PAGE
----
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Superiority of Tree Analysis Over RFM:
How It Enhances Regression
By Jim Wheaton
Principal, Wheaton Group
Original Version of an article that appeared in the
August 12, 1996 issue of "DM News"
Last month's "RFM Cells: The "Kudzu'
of Segmentation" showed why statistics-based predictive models
— regression, neural networks, genetic algorithms, and the
like — are superior to RFM Cells. The reason is that
predictive models are more stable than RFM Cells, easier to implement,
and substantially more powerful.
If RFM is inferior, then why is it so popular? One reason
is fear of the unknown. Many of us are suspicious of statistics-based
predictive modeling techniques because we don't understand
them. If we're having difficulty understanding exactly
what "Regression Deciles 8 through 10" are, for example,
it's going to be tough explaining to the CEO why we shouldn't
For all of its shortcomings, RFM is understandable. Every marketer,
for example, can explain why a customer with just one previous order
— five years ago, for $5 — should not be contacted.
But even database marketers who insist on an easy-to-understand,
Cell-driven segmentation strategy should dump RFM. This is
because there exist statistics-based tree analysis tools that are
One such product is "CHAID" (Chi-Square Automatic Interaction
Detection). Another is "CART" (Classification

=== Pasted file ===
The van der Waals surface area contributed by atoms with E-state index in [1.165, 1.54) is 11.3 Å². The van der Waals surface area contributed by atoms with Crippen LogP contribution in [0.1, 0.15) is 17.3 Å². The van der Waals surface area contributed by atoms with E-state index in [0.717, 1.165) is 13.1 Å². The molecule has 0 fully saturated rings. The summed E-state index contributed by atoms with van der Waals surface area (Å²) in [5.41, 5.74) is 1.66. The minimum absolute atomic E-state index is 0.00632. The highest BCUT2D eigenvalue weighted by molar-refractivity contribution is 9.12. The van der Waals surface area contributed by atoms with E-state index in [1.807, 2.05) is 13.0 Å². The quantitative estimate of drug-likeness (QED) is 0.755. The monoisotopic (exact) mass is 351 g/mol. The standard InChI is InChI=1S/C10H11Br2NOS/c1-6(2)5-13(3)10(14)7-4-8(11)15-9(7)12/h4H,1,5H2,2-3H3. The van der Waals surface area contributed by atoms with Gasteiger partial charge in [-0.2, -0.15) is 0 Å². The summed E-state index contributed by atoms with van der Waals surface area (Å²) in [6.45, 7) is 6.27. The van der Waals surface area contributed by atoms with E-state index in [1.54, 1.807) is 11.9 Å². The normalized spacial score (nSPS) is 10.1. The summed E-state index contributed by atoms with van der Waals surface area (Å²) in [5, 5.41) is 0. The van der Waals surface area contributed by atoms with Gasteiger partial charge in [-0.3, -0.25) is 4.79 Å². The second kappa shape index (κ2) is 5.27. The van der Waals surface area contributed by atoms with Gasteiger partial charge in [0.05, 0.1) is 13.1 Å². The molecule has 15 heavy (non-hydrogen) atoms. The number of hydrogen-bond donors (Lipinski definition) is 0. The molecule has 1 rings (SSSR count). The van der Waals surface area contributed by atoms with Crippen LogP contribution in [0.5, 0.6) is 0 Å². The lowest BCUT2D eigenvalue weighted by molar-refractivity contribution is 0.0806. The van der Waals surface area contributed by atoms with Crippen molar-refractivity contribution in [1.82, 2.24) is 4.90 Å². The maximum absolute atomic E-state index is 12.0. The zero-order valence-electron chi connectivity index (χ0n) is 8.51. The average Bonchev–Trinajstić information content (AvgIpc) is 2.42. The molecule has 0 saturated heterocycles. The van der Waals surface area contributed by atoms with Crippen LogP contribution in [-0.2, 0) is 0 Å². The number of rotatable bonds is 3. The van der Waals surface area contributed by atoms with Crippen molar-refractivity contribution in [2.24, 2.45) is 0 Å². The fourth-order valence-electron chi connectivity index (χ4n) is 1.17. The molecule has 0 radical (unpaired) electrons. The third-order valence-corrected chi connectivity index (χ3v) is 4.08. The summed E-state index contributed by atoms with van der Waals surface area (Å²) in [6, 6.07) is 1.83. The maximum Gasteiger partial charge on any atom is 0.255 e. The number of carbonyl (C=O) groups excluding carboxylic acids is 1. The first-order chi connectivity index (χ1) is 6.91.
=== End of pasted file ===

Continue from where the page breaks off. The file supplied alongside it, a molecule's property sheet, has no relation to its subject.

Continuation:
and Regression Trees). This is not meant to be a product plug
— I'm sure that there are other excellent tools in the
market place with which I'm not familiar. P.C. versions
of these products are available, and can be executed by marketers
without an advanced degree in statistics.
Tree analysis is similar to RFM in that each node ("group")
is defined by easy-to-interpret "and" statements.
Assume that we want to segment a customer file by response to a
previous mailing. To keep matters simple, we'll build
a tree model off just six variable types: Months Since Last
Order, Number of Orders, Average Order Size, Merchandise Categories,
Age, and Gender.
The modeling process for tree analysis is a series of formal statistical
procedures that divides our customer file into multiple groups —
with response rates that are significantly different from each other.
Each of these groups is defined by a subset of our six variable
types. These subsets can be very different from each other.
We'll end up with — say — 31 groups, including the
following (with their corresponding performance):
- 40-50 year old female jewelry buyers, with four or more purchases,
averaging $500+, and at least one purchase within the past six months
— 8% response rate.
- 30-35 year old male electronics buyers, with three or more purchases,
and at least one within the past twelve months — 4% response
- 18-25 year old male sporting goods buyers, with just one order,
38+ months ago, for under $15 — 0.5% response rate.
Clearly, these groups are no more difficult to understand than RFM
Cells. They'll be just as easy to implement. But,